Maryland today | The robot’s soft touch beats Super Mario
A team of researchers from the University of Maryland 3D printed a flexible robotic hand agile enough to play Super Mario Bros. from Nintendo and win.
The feat, highlighted on the cover of the last issue of Scientists progress, demonstrates a promising innovation in the field of “soft robotics”, which creates new types of flexible and inflatable robots powered by water or air rather than electricity. The safety and adaptability inherent in soft robots has sparked interest in their use for applications such as prosthetics and biomedical devices. Unfortunately, controlling the fluids that make these soft robots bend and move has been particularly difficult.
But in a key breakthrough, the team led by Ryan D. Sochol, assistant professor of mechanical engineering, developed the ability to 3D print fully assembled flexible robots with “an integrated fluidics system.” circuits âin one step.
âPreviously, each finger of a flexible robotic hand typically needed its own line of control, which can limit portability and usefulness,â said the post’s co-first author Joshua Hubbard ’19. Now pursuing a doctorate. in Chemical and Biomolecular Engineering at the University of California at Berkeley, he carried out the research while he was an undergraduate researcher at the University of Sochol. Advanced Bioinspired Manufacturing Laboratory (BAM) at UMD. “But by 3D printing the flexible robotic hand with our built-in ‘fluidic transistors’, it can play Nintendo on the basis of a single pressure input.”
As a demonstration, the team designed an integrated fluidic circuit that allowed the hand to operate in response to the force of a single control input. For example, applying low pressure, only the first finger pressed the Nintendo controller to make Mario walk, while high pressure caused the character to jump. Guided by a defined schedule that autonomously alternated between off, low, medium and high pressures, the robotic hand was able to complete the first level of Super Mario Bros. in less than 90 seconds.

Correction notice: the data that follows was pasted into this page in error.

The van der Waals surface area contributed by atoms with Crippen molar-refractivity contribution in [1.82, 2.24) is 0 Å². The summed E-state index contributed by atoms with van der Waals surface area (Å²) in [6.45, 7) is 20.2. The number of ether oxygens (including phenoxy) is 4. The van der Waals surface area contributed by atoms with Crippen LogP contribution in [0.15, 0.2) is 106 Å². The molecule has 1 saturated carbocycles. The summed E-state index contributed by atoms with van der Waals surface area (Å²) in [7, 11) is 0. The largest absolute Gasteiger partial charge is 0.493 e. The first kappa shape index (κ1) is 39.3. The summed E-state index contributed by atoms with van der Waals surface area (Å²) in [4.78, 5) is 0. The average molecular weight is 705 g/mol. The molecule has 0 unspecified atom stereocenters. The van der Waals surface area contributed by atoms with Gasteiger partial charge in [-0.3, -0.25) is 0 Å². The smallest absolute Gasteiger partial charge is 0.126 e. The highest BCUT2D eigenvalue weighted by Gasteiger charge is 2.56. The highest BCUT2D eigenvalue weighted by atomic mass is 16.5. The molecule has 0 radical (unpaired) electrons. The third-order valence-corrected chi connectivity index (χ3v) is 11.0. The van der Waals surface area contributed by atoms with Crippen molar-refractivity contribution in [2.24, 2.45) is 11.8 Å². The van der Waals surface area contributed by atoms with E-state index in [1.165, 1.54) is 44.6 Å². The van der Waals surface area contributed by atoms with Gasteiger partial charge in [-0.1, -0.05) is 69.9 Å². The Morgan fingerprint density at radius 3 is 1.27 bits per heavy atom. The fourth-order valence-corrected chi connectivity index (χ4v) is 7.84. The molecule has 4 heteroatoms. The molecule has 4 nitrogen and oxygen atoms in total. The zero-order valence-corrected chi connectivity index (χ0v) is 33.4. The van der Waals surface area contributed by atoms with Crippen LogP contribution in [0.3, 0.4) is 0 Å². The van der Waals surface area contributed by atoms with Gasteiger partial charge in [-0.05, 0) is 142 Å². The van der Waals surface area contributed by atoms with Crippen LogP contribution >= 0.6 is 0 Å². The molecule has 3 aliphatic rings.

âRecently, several groups have tried to exploit fluidic circuits to improve the autonomy of soft robots,â said co-first author of the study, Ruben Acevedo Ph.D. ’21. “But the methods of building and integrating these fluidic circuits with the robots can take days to weeks, with a high degree of manual labor and technical skill.”
To overcome these obstacles, the team turned to âPolyJet 3D printing,â which is like using a color printer, but with many layers of multi-material âinksâ stacked on top of each other.
âWithin a day and with minimal work, researchers can now go from pressing ‘start’ on a 3D printer to having complete flexible robots, including all flexible actuators, fluid circuit and body characteristics, ready to use. Said study co-author Kristen Edwards ’20, who is currently studying for a doctorate. in Mechanical Engineering and Machine Learning at the Massachusetts Institute of Technology.
The choice to validate their strategy by beating the first level of Super Mario Bros. in real time was motivated as much by science as by pleasure. Because the timing and composition of the video game level are established, and a single mistake can lead to an immediate error game over, playing Mario has provided a new way to assess the performance of flexible robots that are particularly difficult in a way that is not usually addressed in the field.
In addition to Nintendo’s robotic hand, the Sochol team also reported some turtle-inspired soft robots in their article, and all of the team’s soft robots were printed at UMD. Terrapin works 3D printing center.
The team’s strategy is âopen source,â with the document accessible to anyone, and it includes a link in the additional documents to a GitHub with all of the electronic design files of their work.
“(A) anyone can easily download, edit on demand, and 3D print – whether with their own printer or through a print service like us – all the software robots and fluidics of our work. “Sochol said. “We hope that this open source 3D printing strategy will expand the accessibility, delivery, reproducibility, and adoption of flexible robots with integrated fluidics and, in turn, accelerate advancements in the field.”
The team is exploring the use of their technique for biomedical applications, including rehabilitation devices, surgical tools and customizable prostheses. Sochol is a faculty member of the Fischell Department of Bioengineering and a member of both the Maryland Robotics Center and the Robert E. Fischell Institute for Biomedical Devices, providing a fertile environment to continue advancing the team’s strategy to address pressing biomedical challenges.